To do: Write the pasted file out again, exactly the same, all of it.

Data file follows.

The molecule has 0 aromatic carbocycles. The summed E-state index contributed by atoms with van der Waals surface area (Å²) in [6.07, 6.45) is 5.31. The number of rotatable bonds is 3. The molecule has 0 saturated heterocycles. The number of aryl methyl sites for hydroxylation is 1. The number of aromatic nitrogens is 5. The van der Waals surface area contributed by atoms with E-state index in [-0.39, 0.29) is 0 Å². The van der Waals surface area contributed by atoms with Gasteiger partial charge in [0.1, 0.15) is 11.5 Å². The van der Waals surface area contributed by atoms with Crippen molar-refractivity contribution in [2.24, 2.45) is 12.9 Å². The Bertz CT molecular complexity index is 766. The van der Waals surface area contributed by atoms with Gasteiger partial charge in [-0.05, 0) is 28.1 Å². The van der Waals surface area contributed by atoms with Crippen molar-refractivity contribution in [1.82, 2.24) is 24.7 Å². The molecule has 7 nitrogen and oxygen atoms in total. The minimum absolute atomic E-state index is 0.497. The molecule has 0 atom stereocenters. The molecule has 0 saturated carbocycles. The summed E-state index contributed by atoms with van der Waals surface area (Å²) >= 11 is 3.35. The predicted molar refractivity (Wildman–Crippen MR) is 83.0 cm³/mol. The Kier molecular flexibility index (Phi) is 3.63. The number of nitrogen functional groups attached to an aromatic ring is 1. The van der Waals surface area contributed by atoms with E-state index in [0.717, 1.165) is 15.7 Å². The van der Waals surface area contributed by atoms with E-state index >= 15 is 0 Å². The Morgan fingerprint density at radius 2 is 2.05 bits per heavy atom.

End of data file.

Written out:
The molecule has 0 aromatic carbocycles. The summed E-state index contributed by atoms with van der Waals surface area (Å²) in [6.07, 6.45) is 5.31. The number of rotatable bonds is 3. The molecule has 0 saturated heterocycles. The number of aryl methyl sites for hydroxylation is 1. The number of aromatic nitrogens is 5. The van der Waals surface area contributed by atoms with E-state index in [-0.39, 0.29) is 0 Å². The van der Waals surface area contributed by atoms with Gasteiger partial charge in [0.1, 0.15) is 11.5 Å². The van der Waals surface area contributed by atoms with Crippen molar-refractivity contribution in [2.24, 2.45) is 12.9 Å². The Bertz CT molecular complexity index is 766. The van der Waals surface area contributed by atoms with Gasteiger partial charge in [-0.05, 0) is 28.1 Å². The van der Waals surface area contributed by atoms with Crippen molar-refractivity contribution in [1.82, 2.24) is 24.7 Å². The molecule has 7 nitrogen and oxygen atoms in total. The minimum absolute atomic E-state index is 0.497. The molecule has 0 atom stereocenters. The molecule has 0 saturated carbocycles. The summed E-state index contributed by atoms with van der Waals surface area (Å²) >= 11 is 3.35. The predicted molar refractivity (Wildman–Crippen MR) is 83.0 cm³/mol. The Kier molecular flexibility index (Phi) is 3.63. The number of nitrogen functional groups attached to an aromatic ring is 1. The van der Waals surface area contributed by atoms with E-state index in [0.717, 1.165) is 15.7 Å². The van der Waals surface area contributed by atoms with E-state index >= 15 is 0 Å². The Morgan fingerprint density at radius 2 is 2.05 bits per heavy atom.